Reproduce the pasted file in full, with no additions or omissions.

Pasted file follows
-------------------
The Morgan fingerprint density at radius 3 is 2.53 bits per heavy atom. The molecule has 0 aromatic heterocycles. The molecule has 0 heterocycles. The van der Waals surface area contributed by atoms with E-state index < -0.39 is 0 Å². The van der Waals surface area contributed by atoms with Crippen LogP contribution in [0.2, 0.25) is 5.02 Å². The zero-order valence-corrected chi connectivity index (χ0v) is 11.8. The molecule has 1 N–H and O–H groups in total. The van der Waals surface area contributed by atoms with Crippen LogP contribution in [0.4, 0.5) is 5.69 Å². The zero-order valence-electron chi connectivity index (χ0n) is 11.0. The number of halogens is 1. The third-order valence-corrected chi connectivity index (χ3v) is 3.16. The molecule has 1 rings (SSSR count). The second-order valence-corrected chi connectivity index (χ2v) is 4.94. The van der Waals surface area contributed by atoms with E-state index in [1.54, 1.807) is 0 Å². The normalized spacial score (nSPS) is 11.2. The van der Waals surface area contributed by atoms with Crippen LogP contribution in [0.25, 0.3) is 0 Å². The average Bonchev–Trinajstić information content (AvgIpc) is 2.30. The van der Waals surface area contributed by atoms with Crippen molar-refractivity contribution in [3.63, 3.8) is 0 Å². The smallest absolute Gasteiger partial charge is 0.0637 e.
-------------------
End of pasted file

The Morgan fingerprint density at radius 3 is 2.53 bits per heavy atom. The molecule has 0 aromatic heterocycles. The molecule has 0 heterocycles. The van der Waals surface area contributed by atoms with E-state index < -0.39 is 0 Å². The van der Waals surface area contributed by atoms with Crippen LogP contribution in [0.2, 0.25) is 5.02 Å². The zero-order valence-corrected chi connectivity index (χ0v) is 11.8. The molecule has 1 N–H and O–H groups in total. The van der Waals surface area contributed by atoms with Crippen LogP contribution in [0.4, 0.5) is 5.69 Å². The zero-order valence-electron chi connectivity index (χ0n) is 11.0. The number of halogens is 1. The third-order valence-corrected chi connectivity index (χ3v) is 3.16. The molecule has 1 rings (SSSR count). The second-order valence-corrected chi connectivity index (χ2v) is 4.94. The van der Waals surface area contributed by atoms with E-state index in [1.54, 1.807) is 0 Å². The normalized spacial score (nSPS) is 11.2. The van der Waals surface area contributed by atoms with Crippen LogP contribution in [0.25, 0.3) is 0 Å². The average Bonchev–Trinajstić information content (AvgIpc) is 2.30. The van der Waals surface area contributed by atoms with Crippen molar-refractivity contribution in [3.63, 3.8) is 0 Å². The smallest absolute Gasteiger partial charge is 0.0637 e.